Oct 8, 2008

If you’ve ever visited the Storer Gardens, UC Davis Aboretum, you’ve probably noticed the honey bees enjoying the cenizo (Leucophyllum frutescens), an evergreen shrub with silvery foliage and bell-shaped pinkish-lavender flowers.


It attracts honey bees and other beneficial insects like kids to a carnival.

It's sometimes called Texas sage, but it isn't a sage. It's in the plantago family and is native to the southwestern United States and Mexico.


Rain drops on the blossoms, bees in the blossoms, and all's right with the world.

If a picture is worth a thousand words, then here we go with three thousand!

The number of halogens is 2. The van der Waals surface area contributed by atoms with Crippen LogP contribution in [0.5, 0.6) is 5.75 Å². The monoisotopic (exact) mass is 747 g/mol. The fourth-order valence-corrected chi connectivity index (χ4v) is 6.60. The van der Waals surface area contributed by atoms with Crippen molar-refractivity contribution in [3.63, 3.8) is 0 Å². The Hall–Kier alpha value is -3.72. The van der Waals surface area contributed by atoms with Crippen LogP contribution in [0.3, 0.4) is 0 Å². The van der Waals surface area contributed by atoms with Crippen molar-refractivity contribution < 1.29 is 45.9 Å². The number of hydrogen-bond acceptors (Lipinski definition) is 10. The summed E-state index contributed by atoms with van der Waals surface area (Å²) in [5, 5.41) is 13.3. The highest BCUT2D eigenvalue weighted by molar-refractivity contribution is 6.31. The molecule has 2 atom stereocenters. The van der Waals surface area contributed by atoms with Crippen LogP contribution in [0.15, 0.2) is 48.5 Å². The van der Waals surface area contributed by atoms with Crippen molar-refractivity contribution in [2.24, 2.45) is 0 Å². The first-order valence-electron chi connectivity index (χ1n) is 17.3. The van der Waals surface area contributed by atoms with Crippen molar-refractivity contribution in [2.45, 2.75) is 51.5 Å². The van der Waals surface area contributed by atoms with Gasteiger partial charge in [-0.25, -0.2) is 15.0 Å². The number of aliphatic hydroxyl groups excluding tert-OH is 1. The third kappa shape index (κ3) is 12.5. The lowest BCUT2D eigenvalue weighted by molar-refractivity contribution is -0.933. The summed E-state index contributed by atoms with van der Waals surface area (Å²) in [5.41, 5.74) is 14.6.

By Kathy Keatley Garvey
Author - Communications specialist

Attached Images:

A pollen-packed honey bee dips her head  in cenizo in the Storer Gardens, UC Davis Aboretum.(Photo by Kathy Keatley Garvey)

Honey bee in cenizo

Let's go sideways. A honey bee relishes  the cenizo in the Storer Gardens, UC Davis Arboretum. (Photo by Kathy Keatley Garvey)


Whoopsie, daisy! Er, whoopsie, cenizo! It's bottoms up for this honey bee. (Photo by Kathy Keatley Garvey)

Bottoms up!